It’s all about timing. In my case, almost always of the bad kind.
The ink had barely dried on my Friday piece, in which I expressed my ongoing fear over our club’s financial future if promotion is not achieved this season, when they go and announce an Extraordinary General Meeting for 13th February.
The purpose of said EGM is, and I quote: “… to allot a number of shares, as the club seeks to strengthen its financial sustainability by reducing the need for borrowings.
“Shareholders are welcome to attend the meeting, but given its anticipated short length are also encouraged to vote via proxy.
“Further information will follow once the formal business of the meeting has concluded.”
Make of that what you will.
The juicy bit will come, I guess, when the ‘futher information’ is revealed but essentially, according to the letter sent to shareholders, the plan is to allot an additional 194,512 ordinary shares on top of the existing number of 616,913, taking the total to 811,425 – an increase of nearly 24 per cent.
The big question is who will be taking up these additional shares.
The obvious answer is the Attansaios, and it may be that simple but, equally, maybe there could be a further twist to an already interesting situation.
What we do know, is that unless Michael and Delia have plans to take on those additional shares (surely not) this will serve to dilute their shareholding in the club to around 40 per cent from its existing 53. While they will jointly remain the largest shareholder, they will crucially no longer be the majority shareholder.
If, and it’s a big if, the Attanasios were to take on the new share allocation in its entirety, they would – based on them currently owning 16 per cent of the club – take their stake in it up to around 36 per cent.
Just four per cent shy of Delia and Michael. And that’s without the Americans hoovering up a few smaller share purchases, which they are believed to have done.
Clearly, this is all speculation and the machinations around the hows and whys are yet to be revealed, but it will be very interesting, if it isn’t purely a mechanism for permitting the Attansios and greater share and greater say, to find out exactly what is meant by “to strengthen its [the club’s] financial sustainability by reducing the need for borrowings.”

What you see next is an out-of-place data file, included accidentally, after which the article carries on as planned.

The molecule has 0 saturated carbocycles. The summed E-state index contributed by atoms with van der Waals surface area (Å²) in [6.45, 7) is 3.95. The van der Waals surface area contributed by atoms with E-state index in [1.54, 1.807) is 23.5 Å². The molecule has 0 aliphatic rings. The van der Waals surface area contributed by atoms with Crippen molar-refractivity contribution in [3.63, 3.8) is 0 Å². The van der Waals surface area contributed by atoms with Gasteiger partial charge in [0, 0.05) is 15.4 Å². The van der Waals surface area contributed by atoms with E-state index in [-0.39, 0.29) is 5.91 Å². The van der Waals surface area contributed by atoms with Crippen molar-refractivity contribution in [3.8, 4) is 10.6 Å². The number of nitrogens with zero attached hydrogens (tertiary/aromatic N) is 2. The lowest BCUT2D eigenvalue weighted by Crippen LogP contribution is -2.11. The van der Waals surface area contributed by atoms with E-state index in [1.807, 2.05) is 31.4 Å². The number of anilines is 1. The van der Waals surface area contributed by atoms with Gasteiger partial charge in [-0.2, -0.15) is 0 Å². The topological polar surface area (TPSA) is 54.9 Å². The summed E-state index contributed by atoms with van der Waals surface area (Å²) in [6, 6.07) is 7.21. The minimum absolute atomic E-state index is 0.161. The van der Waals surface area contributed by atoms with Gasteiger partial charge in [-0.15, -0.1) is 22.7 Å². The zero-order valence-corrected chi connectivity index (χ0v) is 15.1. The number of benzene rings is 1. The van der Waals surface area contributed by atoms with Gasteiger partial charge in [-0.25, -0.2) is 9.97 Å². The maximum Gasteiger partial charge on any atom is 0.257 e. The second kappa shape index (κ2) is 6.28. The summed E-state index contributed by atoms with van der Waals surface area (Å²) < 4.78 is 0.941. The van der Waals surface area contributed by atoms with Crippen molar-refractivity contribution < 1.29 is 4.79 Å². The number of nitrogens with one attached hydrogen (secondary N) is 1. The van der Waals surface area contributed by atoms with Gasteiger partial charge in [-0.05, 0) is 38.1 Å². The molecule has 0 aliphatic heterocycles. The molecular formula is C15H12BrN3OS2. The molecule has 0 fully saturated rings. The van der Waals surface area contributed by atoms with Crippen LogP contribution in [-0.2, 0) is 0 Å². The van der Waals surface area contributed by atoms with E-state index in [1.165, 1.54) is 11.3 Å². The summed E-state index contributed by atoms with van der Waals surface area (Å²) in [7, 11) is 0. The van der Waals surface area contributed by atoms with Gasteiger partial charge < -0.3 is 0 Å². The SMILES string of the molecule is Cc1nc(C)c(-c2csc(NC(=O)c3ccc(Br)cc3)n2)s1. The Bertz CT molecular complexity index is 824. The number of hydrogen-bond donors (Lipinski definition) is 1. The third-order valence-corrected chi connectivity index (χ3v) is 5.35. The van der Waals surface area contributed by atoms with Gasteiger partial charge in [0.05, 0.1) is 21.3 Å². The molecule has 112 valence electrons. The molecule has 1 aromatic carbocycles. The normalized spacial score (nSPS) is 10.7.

Given that we’ve already borrowed £66million this season, which is charged against two seasons’ worth of parachute payments, it does appear a little unnerving that, as they suggest, without the new share allocation there would be a need to borrow again.
What was the £66million borrowed for? If it was to, ultimately, assist with day-to-day running costs and help pay a big wage bill, then the need for even more cash to be injected into the club is curious, to say the least.
Hopefully, those with more knowledge than I of the club’s current financials will be able to enlighten us in the comments below.
Should we be worried?
In addition to the £66 million, the Attanasions have, of course, already lent the club £10million this season, in the form of some ‘C preference’ shares.
The original agreement was that upon certain triggers that £10million can be converted into either 10 per cent of ordinary shares or, in seven years, can be repaid, plus interest, at a cost to the club of around £17million.
Fortunately for us all, the noises that have emanated from the other side of the Pond since the original deal in September suggest the Attanasios are looking to become more rather than less involved, hopefully negating the need for that sum to be repaid in that particular form.
Either way, February could be interesting. It appears, one way or another, the vice-like grip that Michael and Delia have had over this club since the mid-1990s appears to be waning. Whether it’s by choice I’m not so sure, but it’s happening.